From its inception, the National Canners Association (NCA) was a pioneer in many of the foundational elements of the modern food industry. The NCA formed among the earliest scientific research laboratories in the food industry in 1913, investigating agricultural production, bacterial contamination, and food safety outbreaks. In so doing, they helped seal the marriage between science and food industry. Later, in 1927, they formally established the NCA Publicity Bureau, which devoted itself to marketing and advertising canned products to a sometimes-reluctant consuming public. The Publicity Bureau commissioned pro-canning works from celebrity chefs, lobbied newspapers to retract stories that blamed canned foods for cases of food poisoning, and published free promotional cookbooks to encourage housewives to embrace canned foods. Beginning as early as the 1930s, the NCA began to get more directly involved in using its leverage to resist government regulation, and to lobby the federal government for more industry-friendly policies. These strategies intensified in the 1970s, culminating in a name change to the National Food Processors Association in 1978 (and later to the Food Products Association in 2005).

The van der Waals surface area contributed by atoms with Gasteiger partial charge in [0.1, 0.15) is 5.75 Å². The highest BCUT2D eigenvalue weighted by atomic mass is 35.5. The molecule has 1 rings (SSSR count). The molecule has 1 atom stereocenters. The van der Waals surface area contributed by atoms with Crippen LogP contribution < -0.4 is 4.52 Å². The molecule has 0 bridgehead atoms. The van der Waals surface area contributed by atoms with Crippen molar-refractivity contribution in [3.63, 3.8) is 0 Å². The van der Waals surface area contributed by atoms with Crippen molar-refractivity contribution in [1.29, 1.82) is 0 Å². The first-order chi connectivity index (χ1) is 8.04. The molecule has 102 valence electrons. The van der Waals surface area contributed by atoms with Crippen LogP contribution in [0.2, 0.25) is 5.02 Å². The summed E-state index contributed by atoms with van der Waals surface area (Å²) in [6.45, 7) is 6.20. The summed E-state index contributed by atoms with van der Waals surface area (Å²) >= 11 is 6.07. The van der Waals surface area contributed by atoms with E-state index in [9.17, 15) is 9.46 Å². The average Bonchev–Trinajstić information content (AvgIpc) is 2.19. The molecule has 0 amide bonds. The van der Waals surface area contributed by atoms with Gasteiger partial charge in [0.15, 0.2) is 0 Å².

By the time this body became the Grocery Manufacturers Association in 2007, it was a behemoth, with more than 300 member-companies, representing nearly all the major brand names in America.

Throughout all of it, though, even as the NCA grew in reach and strength, it always remained particular attuned to and concerned about one particular group: its consumers. The desire to win over consumers has driven this large trade organization from the very beginning.

The defection of some of GMA’s largest members in recent months, then, should not be dismissed as insider politics without larger ramifications for consumers or for the food movement. No, the weakening of this group that has been the foundation of the food industry for over a century means that there is significant space for consumers to voice their concerns even more forcefully. Throughout its history, it has been in moments of weakness that the food industry has been most willing to change its ways in response to consumer concern.